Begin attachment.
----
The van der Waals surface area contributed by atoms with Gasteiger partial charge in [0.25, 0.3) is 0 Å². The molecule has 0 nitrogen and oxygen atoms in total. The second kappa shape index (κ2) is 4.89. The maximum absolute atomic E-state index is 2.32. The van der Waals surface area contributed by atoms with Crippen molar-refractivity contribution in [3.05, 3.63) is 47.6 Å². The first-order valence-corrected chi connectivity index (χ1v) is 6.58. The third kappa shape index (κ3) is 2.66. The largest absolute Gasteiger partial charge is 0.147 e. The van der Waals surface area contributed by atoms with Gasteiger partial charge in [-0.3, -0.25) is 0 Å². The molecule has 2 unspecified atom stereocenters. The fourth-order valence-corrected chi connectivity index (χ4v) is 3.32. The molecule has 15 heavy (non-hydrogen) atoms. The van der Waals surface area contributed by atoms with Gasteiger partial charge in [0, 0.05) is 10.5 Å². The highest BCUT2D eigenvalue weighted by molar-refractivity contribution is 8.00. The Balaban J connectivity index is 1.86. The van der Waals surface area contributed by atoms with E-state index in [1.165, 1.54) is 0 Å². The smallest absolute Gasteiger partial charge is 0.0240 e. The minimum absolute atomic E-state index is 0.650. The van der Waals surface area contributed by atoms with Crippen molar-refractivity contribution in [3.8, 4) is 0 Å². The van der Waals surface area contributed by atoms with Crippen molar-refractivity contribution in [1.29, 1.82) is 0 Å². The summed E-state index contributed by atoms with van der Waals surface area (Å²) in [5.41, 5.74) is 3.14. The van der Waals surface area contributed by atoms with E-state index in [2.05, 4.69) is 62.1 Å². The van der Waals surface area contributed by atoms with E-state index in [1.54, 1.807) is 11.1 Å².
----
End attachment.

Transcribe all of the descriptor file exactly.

The van der Waals surface area contributed by atoms with Gasteiger partial charge in [0.25, 0.3) is 0 Å². The molecule has 0 nitrogen and oxygen atoms in total. The second kappa shape index (κ2) is 4.89. The maximum absolute atomic E-state index is 2.32. The van der Waals surface area contributed by atoms with Crippen molar-refractivity contribution in [3.05, 3.63) is 47.6 Å². The first-order valence-corrected chi connectivity index (χ1v) is 6.58. The third kappa shape index (κ3) is 2.66. The largest absolute Gasteiger partial charge is 0.147 e. The van der Waals surface area contributed by atoms with Gasteiger partial charge in [-0.3, -0.25) is 0 Å². The molecule has 2 unspecified atom stereocenters. The fourth-order valence-corrected chi connectivity index (χ4v) is 3.32. The molecule has 15 heavy (non-hydrogen) atoms. The van der Waals surface area contributed by atoms with Gasteiger partial charge in [0, 0.05) is 10.5 Å². The highest BCUT2D eigenvalue weighted by molar-refractivity contribution is 8.00. The Balaban J connectivity index is 1.86. The van der Waals surface area contributed by atoms with E-state index in [1.165, 1.54) is 0 Å². The smallest absolute Gasteiger partial charge is 0.0240 e. The minimum absolute atomic E-state index is 0.650. The van der Waals surface area contributed by atoms with Crippen molar-refractivity contribution in [3.8, 4) is 0 Å². The van der Waals surface area contributed by atoms with Crippen molar-refractivity contribution in [1.29, 1.82) is 0 Å². The summed E-state index contributed by atoms with van der Waals surface area (Å²) in [5.41, 5.74) is 3.14. The van der Waals surface area contributed by atoms with E-state index in [2.05, 4.69) is 62.1 Å². The van der Waals surface area contributed by atoms with E-state index in [1.54, 1.807) is 11.1 Å².